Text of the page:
German authorities raid soccer federation over FIFA payment

Staff Writer
Columbus CEO

FRANKFURT, Germany (AP) — German authorities searched the premises of the country's soccer federation on Tuesday over payments made to FIFA in connection with the 2006 World Cup.

Frankfurt prosecutor Nadja Niesen said the raids were ongoing at the federation's headquarters and at two private premises.

"The raids are linked to the awarding of the football World Cup 2006 and the transfer of 6.7 million euros to FIFA," Niesen said.

German daily Bild published photos it said showed the raid, and German news agency dpa reported that 50 officers and tax inspectors took part in the operation.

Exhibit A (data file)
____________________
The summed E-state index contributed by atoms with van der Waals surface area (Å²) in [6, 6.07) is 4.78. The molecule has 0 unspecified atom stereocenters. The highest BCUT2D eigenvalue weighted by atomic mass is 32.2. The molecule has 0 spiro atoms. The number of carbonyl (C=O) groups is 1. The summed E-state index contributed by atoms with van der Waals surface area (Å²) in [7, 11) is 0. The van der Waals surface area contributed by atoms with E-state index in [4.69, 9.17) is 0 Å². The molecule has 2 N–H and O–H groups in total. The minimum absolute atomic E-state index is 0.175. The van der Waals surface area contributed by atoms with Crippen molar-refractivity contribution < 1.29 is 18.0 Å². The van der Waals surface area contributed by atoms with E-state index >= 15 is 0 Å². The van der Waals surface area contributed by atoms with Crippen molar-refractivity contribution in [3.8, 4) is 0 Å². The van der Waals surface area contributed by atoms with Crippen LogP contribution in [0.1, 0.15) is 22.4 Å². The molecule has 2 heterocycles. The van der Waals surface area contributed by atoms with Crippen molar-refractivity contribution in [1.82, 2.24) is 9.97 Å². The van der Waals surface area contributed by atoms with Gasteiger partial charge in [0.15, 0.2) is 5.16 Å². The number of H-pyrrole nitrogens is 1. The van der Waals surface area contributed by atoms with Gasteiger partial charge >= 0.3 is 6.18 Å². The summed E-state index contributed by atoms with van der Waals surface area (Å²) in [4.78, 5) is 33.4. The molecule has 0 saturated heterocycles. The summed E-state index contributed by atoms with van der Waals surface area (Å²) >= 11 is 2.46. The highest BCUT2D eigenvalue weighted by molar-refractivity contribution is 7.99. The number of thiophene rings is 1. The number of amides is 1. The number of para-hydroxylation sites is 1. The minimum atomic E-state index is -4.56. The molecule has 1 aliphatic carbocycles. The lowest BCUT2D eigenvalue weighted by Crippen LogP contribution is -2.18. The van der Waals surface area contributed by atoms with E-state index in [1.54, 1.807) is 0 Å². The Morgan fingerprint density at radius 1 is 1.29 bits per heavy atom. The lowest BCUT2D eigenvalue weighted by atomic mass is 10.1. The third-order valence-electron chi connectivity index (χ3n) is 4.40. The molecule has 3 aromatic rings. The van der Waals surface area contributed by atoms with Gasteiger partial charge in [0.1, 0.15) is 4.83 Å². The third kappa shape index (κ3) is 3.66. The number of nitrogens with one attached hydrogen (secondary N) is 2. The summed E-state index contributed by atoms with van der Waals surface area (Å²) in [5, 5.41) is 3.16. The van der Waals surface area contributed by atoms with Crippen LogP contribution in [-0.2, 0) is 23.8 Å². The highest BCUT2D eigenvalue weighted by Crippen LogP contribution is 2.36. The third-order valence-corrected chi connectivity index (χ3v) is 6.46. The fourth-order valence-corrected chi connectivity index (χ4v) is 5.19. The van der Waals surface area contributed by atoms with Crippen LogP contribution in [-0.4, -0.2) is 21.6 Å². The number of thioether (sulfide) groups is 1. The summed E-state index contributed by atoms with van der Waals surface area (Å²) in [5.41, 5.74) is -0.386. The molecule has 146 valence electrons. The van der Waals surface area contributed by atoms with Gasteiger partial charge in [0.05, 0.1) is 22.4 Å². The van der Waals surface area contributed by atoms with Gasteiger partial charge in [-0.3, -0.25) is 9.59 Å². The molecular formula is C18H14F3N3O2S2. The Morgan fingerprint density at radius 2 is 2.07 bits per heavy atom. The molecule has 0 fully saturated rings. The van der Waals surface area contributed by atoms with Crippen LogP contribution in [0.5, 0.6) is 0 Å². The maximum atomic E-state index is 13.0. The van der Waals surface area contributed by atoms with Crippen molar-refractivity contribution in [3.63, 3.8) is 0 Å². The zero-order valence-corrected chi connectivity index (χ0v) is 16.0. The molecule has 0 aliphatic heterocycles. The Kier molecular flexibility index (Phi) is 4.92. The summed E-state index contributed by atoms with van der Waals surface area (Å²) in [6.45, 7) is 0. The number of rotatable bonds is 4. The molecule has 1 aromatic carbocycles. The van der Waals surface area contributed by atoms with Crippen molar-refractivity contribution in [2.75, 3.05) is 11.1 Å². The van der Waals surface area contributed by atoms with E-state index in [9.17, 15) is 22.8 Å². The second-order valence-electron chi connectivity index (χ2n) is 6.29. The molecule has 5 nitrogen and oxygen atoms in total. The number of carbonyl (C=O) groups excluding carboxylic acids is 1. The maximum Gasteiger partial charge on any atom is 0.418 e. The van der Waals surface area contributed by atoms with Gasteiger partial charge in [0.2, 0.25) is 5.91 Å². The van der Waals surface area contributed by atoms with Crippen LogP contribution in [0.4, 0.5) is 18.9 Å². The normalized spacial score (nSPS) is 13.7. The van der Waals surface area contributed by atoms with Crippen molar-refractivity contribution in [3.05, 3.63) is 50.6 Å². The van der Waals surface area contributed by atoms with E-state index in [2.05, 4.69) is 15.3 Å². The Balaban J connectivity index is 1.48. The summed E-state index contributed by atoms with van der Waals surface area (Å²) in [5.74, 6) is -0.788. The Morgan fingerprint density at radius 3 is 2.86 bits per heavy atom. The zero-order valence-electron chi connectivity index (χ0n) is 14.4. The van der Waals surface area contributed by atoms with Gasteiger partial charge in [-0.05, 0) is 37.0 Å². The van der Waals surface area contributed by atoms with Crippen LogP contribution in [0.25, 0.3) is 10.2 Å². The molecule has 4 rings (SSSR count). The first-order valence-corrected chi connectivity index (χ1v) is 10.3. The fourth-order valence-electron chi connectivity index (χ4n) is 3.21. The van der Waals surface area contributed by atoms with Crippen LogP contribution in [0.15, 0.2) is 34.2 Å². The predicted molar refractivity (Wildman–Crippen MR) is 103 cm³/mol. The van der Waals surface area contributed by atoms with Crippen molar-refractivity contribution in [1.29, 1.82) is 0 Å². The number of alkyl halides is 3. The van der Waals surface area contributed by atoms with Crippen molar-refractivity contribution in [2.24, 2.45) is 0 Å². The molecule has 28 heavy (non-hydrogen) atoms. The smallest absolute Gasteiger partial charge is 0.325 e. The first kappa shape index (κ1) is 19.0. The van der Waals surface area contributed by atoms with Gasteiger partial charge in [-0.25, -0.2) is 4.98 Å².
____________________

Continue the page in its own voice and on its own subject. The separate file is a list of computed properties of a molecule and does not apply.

Niesen said the prosecutors' office was investigating "tax evasion in a particularly serious case."

She would not release the names of people whose homes were being searched, but German media said they were federation president Wolfgang Niersbach and his predecessor, Theo Zwanziger.

Zwanziger has accused the federation of using a slush fund to buy votes ahead of Germany's successful bid to stage the 2006 World Cup.

Niersbach has denied any wrongdoing, saying the 6.7 million euros (about $6 million) were paid to FIFA to obtain a large grant for the organizing committee. But the transaction has not been fully explained and the federation has launched its own probe into the affair.